Thursday, December 31, 2009

Quote of the Year

The Quote of the Year for 2009 comes from the same person as last year: my brother Ted. Two years in a row! Way to go, Ted! At some point during Thanksgiving, as we were talking about politics (a favorite topic in the Halbert household), Ted said:
"There are some people who are still in shock that Barack Obama is president."
Which sums up the whole year fairly well. We opened with Obama's inaugural, a momentous and historic occasion. We wrestled with the stimulus, cash for clunkers, winding down the war in Iraq, a nuclear Iran, amping up the war in Afghanistan, and, of course, health care. And bailing out GM and Chrysler. And dealing with climate change. I think Obama has handled all of these well. There have been some disappointments: I think he's been too secretive and hasn't loosened the grip of the executive branch on its own power as much as I would like.

My paternal grandparents would have been among the people in shock at Barack Obama as president. They were both smart people, but they would not have been able to understand it, let alone appreciate why my siblings and I were so enthusiastic about his candidacy and presidency.

History - particularly American history - is always partially about the differences between generations. This problem is ever more acute today, because as the pace of technological change continually speeds up, the younger generations are ever more capable of moving and thinking faster than older generations. My paternal grandfather was born in February 1905. That's only 14 months after the Wright brothers flew, and only 40 years after the end of the Civil War. Both of those events were always ancient history to me. Not to him.

For people under 30, the idea of a black president with an unusual name is not even remotely strange or bizarre. For many people over 80, who were in their 40's and 50's when Archie Bunker was on the air, it's too weird to understand. They're still in shock.

But they're also still Americans, and they understand that, as powerful as the president is, the system is far more powerful, and as much as they may disagree with the president, they still have a place in the country. They may call him a Muslim or somehow unAmerican, they may chant slogans about taking their country back.

But they can't. Obama is as American as any teabagger or Glenn Beck fan. Or me or my brother.

Wednesday, December 30, 2009

Quote of the Day

"Well, no one said it would be easy."

-Andrew Sullivan, in his excellent assessment of Obama's first year. He makes the very good point - which should be obvious - that one of Obama's great achievements this year was preventing a second Great Depression.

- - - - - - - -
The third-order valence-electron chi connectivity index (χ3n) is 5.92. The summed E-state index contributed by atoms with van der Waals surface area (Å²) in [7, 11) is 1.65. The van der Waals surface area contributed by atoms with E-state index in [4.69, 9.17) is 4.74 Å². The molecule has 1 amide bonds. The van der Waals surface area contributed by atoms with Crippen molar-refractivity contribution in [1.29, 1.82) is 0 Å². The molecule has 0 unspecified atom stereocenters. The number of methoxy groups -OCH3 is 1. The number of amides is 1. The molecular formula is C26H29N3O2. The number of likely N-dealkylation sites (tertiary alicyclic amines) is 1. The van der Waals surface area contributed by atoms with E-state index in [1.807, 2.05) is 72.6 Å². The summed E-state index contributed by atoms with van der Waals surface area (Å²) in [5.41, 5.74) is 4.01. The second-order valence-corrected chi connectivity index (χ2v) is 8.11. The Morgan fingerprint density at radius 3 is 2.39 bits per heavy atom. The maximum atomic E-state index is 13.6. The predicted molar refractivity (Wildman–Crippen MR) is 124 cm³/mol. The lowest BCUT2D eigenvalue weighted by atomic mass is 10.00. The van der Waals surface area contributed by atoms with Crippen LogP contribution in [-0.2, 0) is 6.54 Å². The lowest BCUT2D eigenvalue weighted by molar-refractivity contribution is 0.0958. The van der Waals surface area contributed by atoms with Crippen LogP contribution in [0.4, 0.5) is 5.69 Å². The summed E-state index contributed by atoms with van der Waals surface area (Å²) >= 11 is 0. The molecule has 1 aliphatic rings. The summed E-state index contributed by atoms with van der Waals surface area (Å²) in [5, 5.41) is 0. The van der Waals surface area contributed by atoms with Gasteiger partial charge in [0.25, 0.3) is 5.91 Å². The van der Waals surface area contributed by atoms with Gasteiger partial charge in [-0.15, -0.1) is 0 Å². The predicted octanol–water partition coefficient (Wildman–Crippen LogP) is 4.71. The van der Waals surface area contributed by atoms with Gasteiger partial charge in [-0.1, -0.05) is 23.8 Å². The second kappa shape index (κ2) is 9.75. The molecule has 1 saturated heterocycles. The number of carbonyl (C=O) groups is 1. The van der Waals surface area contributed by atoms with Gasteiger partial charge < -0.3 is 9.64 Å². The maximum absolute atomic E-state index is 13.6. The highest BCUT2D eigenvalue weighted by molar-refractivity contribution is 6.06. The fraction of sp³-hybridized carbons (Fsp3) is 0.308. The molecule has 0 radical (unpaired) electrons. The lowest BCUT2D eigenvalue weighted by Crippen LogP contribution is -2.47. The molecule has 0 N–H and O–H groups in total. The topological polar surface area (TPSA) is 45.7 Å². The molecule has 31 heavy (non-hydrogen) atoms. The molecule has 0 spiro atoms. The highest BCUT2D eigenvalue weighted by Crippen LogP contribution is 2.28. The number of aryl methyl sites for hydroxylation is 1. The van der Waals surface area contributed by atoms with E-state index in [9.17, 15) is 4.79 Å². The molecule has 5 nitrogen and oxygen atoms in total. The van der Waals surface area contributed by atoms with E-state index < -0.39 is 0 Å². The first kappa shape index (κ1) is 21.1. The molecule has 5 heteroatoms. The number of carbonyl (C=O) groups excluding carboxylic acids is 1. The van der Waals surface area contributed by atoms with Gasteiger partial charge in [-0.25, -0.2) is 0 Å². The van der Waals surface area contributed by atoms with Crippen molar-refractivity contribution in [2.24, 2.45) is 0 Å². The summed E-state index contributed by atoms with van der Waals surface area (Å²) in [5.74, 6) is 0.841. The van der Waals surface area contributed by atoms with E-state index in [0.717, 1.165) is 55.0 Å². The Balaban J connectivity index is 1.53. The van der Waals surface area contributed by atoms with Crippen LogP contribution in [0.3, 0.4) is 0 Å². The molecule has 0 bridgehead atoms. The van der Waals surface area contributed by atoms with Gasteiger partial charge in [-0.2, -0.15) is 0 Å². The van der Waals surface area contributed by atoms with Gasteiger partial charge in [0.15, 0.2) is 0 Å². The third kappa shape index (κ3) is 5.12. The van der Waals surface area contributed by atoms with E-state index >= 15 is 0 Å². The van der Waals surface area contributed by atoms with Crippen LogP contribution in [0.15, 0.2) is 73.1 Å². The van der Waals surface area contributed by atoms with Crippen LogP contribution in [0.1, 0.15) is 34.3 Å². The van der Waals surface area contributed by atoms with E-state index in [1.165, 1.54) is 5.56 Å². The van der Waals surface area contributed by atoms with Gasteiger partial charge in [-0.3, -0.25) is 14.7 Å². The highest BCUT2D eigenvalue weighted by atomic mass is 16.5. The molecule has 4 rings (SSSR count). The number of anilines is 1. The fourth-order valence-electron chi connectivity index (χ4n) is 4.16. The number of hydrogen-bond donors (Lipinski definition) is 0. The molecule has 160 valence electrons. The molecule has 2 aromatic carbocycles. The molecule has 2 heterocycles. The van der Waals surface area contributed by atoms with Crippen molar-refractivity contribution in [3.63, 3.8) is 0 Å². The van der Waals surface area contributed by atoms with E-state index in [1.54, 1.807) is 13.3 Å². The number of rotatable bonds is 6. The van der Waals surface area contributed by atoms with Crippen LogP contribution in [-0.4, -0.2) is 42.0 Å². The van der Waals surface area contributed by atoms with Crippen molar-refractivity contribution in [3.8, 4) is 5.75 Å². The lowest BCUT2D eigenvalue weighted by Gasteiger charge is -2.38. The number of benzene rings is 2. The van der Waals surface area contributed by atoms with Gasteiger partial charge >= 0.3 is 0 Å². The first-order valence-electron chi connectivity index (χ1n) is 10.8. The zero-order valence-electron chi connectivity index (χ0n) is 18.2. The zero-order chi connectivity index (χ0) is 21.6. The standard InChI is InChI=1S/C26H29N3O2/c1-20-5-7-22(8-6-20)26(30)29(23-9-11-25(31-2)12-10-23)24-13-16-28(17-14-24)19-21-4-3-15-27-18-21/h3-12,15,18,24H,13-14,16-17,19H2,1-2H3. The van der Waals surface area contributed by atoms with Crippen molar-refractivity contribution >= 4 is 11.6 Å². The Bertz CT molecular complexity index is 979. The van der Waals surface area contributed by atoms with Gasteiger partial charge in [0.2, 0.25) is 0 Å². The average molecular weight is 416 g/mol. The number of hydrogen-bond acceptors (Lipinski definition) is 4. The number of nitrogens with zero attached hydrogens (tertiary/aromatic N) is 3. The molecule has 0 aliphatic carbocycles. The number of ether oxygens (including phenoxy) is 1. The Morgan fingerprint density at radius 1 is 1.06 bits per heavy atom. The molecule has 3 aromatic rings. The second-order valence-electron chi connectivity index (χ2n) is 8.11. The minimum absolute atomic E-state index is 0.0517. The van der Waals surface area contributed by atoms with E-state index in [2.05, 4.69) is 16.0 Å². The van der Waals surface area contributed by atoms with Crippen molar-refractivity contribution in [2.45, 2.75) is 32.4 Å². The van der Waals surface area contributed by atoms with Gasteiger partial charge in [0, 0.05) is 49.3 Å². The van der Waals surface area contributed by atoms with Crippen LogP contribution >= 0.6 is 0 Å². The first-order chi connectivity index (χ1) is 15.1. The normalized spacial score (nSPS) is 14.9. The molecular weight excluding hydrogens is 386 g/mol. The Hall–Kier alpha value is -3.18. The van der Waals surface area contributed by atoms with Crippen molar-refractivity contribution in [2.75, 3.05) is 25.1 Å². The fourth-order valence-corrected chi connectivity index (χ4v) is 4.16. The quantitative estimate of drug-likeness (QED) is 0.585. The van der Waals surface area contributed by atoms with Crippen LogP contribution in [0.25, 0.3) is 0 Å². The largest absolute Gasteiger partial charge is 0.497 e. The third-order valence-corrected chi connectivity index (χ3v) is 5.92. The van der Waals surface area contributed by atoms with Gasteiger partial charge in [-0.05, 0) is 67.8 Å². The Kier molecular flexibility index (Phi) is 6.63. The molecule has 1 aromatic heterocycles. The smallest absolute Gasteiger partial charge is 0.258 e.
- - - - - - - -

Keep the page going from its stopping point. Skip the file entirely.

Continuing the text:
He also mentions that the right is furious at Obama because they sense that he is changing the dialogue to a degree similar to how Reagan changed it. Except, of course, that Obama is swinging the pendulum back towards government activism, rather than away from it.

It has been said of FDR that he saved capitalism from itself. I think Obama is doing the same thing - he is preserving capitalism despite the best efforts of capitalists to wreck things.

What is driving conservatives nuts is that Obama is turning out to be better at saving capitalism than Republicans. That's gotta hurt.

Tuesday, December 29, 2009

Quote of the Day

"Parts of the US electorate that agree on nothing else are united in their disappointment at Barack Obama's first year as president. He must be doing something right."

Editorial in today's Financial Times. The English seem to have a sense of the absurd grounded in reality that works really, really well.

Monday, December 28, 2009

Purging Books

The New York Times has a funky human-interest item about purging books from your personal library. They asked several prominent book people, i.e. some professors, novelists, and the owner of The Strand, about what to do when they have too many books. Most acknowledge an occasional weeding-out process.

I've done this a few times. In college, I went on a long book-buying binge. It lasted several years. It was something of an obsession. I bought all kinds of "classic" books very cheaply - at used book stores, garage sales, book fairs, you name it. A couple of years after college, I had about 4,000 books. At some point, I needed to get rid of them, and I needed money.

I loaded up my parents' van with several hundred books. I took them to John King Books, the largest used book store in Detroit, and one of the largest in the world. It's absolutely huge - 4 floors, and each floor is easily 5,000 feet. It dwarfs any Borders or Barnes & Noble. Some old guy with a thick white beard offered me $125 for the lot. I turned him down, because I was sure I could get more somewhere else.

I went to another used book store and sold a chunk for $100. Went to another and sold a chunk of the remainder for $20. Went to another and finally got rid of the last few for $3. Total: $123. It was a good lesson in negotiating and efficiency.

Over the years, I've occasionally gone through my remaining books and performed a purge. There are always a few moments of "No, I really don't need this." The last time was a few months ago. I still had several boxes of books in my parents' basement. This time, I took the load to John King, and they didn't want them. Wouldn't pay me for them. The best they could do was store credit. $70. I tried to give that away to my parents or a friend, but no one would take it. I've still got it. I went to another book store with the ones that John King wouldn't even exchange for store credit, and got $17 cash. For books that were worth probably $250-$300 new.

What we're seeing here is the blessing and curse of efficiency. Over the course of the 20th century, it became easier and easier to print and distribute books. As they became cheaper, it got easier to collect them. But as the cost decreased, so did the value. One reason I feel comfortable getting rid of books is that I know I can almost always find any particular book again.
In some respects, it's somehow sad to see books lose their value. But there are upsides. Given that they are now so cheap as to be almost worthless, it's easy to give them away. There are still many places on this planet that could use more books - small town libraries, prisons, even developing countries. There are programs that send books from our overstuffed personal libraries and bookstores to these places.